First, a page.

Thursday, June 9, 2011

IT Career Retraining Comes in Many Forms

If your career was sidelined during our nation’s economic downturn and you’re looking for ways to retrain, writer Gregory Karp at the Chicago Tribune has detailed the pros and cons of the different avenues you can take for gaining new skills. Community college programs, career schools, and workforce training centers offer opportunity to learn the skills you need to get hired in the IT field of your choice. Understanding the details about each option can help you determine which is best suited to your needs.

For example, a community college may be the most affordable option. Community colleges have campuses scattered throughout each state, and there’s probably one located not too far from you. Most community colleges offer a program in computer technology that allows you to emphasize computer support, networking, or another IT area of emphasis, to work toward a technical certificate or an associate’s degree.

Many times community colleges also offer courses you can take to learn just a particular skill without working toward an entire degree. For example, Steve Bowker is an IT instructor of a non-degree course at Harrisburg Area Community College in Harrisburg, Pennsylvania. Many of Bowker’s students take the class to train toward one or more IT certifications that will qualify them for a job they want. Bowker utilizes TestOut’s LabSim to give all his students—ranging from young to old and from computer novice to computer near-expert—hands-on IT learning.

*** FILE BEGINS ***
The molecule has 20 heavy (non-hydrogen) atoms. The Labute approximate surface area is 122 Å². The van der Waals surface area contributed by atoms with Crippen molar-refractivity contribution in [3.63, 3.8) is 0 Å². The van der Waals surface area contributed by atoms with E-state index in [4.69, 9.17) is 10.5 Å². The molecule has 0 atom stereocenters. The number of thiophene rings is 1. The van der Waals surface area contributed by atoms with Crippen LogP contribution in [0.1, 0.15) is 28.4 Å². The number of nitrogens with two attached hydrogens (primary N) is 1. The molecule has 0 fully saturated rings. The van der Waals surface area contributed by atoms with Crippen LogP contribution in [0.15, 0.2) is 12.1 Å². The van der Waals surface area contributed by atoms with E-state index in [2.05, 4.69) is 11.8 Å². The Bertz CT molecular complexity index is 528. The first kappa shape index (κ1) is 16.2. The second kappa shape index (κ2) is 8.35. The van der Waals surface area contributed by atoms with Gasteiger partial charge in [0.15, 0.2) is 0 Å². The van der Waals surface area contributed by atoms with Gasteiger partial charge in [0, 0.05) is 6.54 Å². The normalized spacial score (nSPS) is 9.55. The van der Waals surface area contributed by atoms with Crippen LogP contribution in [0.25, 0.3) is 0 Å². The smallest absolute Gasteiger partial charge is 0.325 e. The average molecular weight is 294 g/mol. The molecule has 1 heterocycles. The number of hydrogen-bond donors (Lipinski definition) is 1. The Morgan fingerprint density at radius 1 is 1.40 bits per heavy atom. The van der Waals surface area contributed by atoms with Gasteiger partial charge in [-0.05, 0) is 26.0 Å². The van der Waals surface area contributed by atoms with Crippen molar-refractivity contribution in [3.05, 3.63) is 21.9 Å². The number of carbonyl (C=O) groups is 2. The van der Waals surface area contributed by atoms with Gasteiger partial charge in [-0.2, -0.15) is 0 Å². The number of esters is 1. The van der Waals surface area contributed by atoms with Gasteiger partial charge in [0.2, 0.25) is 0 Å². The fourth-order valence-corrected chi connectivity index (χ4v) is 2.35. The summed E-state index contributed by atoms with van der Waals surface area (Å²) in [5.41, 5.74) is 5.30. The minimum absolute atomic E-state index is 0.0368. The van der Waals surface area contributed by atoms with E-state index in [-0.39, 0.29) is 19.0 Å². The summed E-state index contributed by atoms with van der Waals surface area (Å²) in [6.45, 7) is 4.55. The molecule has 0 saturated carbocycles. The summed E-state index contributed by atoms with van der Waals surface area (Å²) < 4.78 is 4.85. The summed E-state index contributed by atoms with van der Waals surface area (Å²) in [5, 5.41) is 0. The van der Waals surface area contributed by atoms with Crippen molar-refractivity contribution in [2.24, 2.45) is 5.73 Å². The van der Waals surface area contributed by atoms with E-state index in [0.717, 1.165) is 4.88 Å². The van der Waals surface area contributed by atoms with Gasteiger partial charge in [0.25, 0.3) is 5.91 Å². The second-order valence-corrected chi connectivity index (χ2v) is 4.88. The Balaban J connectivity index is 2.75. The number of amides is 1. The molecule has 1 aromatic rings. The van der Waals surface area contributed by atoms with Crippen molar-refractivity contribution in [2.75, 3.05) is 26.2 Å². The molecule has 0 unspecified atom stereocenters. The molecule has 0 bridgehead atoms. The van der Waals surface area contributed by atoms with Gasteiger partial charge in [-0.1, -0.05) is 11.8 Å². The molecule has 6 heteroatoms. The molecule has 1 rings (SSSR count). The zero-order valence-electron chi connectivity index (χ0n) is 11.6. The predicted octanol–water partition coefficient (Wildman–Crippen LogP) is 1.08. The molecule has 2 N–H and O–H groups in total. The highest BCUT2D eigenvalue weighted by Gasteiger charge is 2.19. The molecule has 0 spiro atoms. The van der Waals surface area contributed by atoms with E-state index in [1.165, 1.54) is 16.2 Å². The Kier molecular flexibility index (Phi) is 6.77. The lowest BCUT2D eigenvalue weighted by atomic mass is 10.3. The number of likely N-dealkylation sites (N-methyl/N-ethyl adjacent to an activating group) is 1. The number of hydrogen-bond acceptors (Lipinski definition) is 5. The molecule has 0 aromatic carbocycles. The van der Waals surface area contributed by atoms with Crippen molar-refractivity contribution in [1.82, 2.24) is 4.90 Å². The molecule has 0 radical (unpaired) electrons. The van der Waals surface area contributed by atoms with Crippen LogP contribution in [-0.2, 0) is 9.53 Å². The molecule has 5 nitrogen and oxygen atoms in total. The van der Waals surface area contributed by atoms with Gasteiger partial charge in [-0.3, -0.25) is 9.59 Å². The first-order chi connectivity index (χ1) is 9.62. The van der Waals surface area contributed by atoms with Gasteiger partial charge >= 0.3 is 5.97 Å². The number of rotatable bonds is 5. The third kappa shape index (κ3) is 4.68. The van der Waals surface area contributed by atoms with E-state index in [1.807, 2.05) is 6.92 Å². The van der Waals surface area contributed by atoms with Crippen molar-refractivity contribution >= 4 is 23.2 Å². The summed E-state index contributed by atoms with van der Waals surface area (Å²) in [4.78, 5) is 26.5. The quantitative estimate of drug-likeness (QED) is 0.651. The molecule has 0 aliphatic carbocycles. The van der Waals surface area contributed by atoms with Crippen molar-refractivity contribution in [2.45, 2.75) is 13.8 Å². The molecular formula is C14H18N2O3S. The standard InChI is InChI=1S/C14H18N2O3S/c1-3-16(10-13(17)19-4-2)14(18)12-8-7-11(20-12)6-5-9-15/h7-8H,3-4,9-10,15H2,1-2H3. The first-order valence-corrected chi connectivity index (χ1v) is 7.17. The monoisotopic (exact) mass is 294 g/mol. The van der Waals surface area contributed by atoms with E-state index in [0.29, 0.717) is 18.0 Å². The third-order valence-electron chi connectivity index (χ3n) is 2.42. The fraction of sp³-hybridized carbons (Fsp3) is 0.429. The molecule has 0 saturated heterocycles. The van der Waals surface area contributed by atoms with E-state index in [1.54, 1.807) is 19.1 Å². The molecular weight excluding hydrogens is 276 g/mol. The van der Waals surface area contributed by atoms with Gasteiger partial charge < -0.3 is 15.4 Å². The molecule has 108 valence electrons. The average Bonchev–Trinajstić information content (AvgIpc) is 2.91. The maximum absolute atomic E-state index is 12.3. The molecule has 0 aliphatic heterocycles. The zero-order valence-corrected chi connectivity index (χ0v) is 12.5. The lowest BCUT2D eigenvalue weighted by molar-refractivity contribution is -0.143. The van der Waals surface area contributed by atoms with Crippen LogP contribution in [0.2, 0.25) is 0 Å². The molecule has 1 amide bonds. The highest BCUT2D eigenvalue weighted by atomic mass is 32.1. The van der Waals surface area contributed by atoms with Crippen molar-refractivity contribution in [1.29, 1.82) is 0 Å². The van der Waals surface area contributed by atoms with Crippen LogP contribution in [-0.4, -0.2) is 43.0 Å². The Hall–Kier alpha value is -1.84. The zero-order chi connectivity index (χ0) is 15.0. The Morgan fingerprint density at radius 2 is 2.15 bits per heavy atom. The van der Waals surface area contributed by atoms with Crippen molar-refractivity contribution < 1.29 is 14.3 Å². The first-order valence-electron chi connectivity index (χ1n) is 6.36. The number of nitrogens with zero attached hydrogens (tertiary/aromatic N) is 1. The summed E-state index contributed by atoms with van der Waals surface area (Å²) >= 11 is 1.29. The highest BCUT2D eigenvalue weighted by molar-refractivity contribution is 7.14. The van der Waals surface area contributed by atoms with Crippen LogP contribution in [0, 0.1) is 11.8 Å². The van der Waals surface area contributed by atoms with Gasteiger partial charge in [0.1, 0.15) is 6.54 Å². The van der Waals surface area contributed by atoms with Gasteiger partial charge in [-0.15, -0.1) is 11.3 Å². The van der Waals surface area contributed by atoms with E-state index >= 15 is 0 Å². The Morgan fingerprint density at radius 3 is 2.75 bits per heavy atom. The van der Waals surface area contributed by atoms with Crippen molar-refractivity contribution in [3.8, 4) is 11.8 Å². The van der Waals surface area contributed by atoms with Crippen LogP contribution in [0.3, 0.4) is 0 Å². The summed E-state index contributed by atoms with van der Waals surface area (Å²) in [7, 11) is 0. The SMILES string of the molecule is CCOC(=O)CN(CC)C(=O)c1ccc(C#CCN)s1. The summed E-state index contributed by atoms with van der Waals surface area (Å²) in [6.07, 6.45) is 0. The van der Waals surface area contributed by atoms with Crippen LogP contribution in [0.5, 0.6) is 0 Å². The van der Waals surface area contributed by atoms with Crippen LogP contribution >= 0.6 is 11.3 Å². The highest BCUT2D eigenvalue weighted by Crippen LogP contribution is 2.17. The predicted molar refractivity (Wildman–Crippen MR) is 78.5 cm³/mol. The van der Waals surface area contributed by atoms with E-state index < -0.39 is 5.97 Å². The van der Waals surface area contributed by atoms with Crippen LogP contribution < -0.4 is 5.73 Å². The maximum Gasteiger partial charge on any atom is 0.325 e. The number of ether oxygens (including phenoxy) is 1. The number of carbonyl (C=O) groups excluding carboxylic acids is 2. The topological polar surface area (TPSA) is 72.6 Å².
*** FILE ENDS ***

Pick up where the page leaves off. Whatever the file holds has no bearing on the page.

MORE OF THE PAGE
Another career retraining route you may take is attendance at a career school or for-profit college such as DeVry University or Corinthian College. These schools tend to make it a priority to offer flexible class schedules and course deliveries to make it possible for people who work full-time or who have family obligations to complete coursework. Unlike community colleges, for-profit schools are private businesses and therefore tend to be more expensive.

Lastly, there are many job training centers whose sole role is to help you gain the skills you need to be employed in a specific job. These centers may be for-profit or government funded. Programs may be brief such as 12 or 16 weeks, and in IT, these programs frequently focus on getting you trained for one or more certifications.

Karp recommends that, no matter which path you take, you do your homework and ask many specific questions about the programs offered and the certifications you’ll be trained for. He points out that volunteer opportunities may also help you learn new skills.

Best of luck to you as you seek the retraining you need for your IT career.

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